Red State Booknotes: The Law (Part II)
This week’s reading in Frederick Bastiat’s The Law, can be divided into two parts: what do socialists believe, and what is liberty? I think Mr. Bastiat does a good job of explaining both.
What Do Socialists Believe?
Citing a number of contemporary author’s, Mr. Bastiat explains the socialist view in their own words. He cites Bossuet, Fenelon, Montesquieu, Rousseau, and Raynal. Each of them discuss the role of a “legislator” in very similar terms, and with very similar goals. What amazes me is how the themes discussed by each of these socialists has an echo in today’s liberal or statist. I believe that many current Democrats would agree with most of what these authors wrote long ago.
Each of the selections from the socialist point of view describe how the government can best plan peoples’ lives. They describe what commerce the government should allow, and would habits to make illegal. How best to grow the government while keeping the common people in line. One section even instructs the potential legislator that, “…if evil has made such headway that ordinary governmental procedures are unable to cure it, then resort to an extraordinary tribunal with considerable powers for a short time. The imagination of the citizens needs to be struck a hard blow.” Above all else, the government must be right!
The scariest section to me could be taken straight out of today’s Democratic play book. Is there anyone who doubts President Obama, Nancy Pelosi, or Harry Reid agree with the following passage?
Impartiality in law consists of two things: the establishing of equality in wealth and equality in dignity among the citizens…As the laws establish greater equality, they have become proportionately more precious to every citizen…When all men are equal in wealth and dignity — and when the laws leave no hope of disturbing this equality– how can men then be agitated by greed, ambition, dissipation, idleness, sloth, envy, hatred, or jealousy?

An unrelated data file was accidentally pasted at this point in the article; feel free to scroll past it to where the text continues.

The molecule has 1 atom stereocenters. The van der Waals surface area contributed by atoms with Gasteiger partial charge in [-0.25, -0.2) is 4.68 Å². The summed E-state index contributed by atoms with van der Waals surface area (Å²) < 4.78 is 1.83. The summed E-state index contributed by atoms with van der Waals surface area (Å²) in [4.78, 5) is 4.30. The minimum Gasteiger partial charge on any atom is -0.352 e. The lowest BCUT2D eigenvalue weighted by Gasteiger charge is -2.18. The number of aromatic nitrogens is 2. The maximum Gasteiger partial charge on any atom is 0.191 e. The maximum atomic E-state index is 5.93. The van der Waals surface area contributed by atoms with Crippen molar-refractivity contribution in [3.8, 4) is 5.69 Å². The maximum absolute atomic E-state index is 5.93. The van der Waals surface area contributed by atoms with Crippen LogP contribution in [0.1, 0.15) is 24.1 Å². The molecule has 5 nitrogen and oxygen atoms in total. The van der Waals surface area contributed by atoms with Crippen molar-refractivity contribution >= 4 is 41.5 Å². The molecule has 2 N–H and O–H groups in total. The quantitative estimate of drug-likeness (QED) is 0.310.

I have a number of problems with this passage from Condillac. The largest (but not the only problem) is that the only way the government can provide equal wealth and equal dignity is to destroy everyone’s wealth and dignity. Only when there is no money and no pride can everyone be equal.
What is Liberty?
If this is a taste of socialism, then what is Liberty. Bastiat provides the greatest definition I have ever read of Liberty, and it should be what every student learns:
…is not liberty the freedom of every person to make full use of his faculties, so long as he does not harm other persons while doing so? Is not liberty the destruction of all despotism — including, of course, legal despotism?
The last part of this definition is why liberty and socialism are incompatible. For all the “plunder” socialists take from citizens they take a part of that citizens liberty. If you tax the wealthy to provide 99 weeks of unemployment benefits, then you are keeping people from making the full use of their faculties. If you attempt to legislate equal wealth and equal dignity, how can you possibly allow people to reach their fullest potential? You can’t. If people are allowed to provide for themselves, they will reach different levels of wealth. Socialism is a form of despotism, even if it is a “friendly” form.
For Next Week
I plan on finishing this book for next week. It has been very enjoyable, and very thought provoking. I hope everyone has a safe and wonderful memorial day.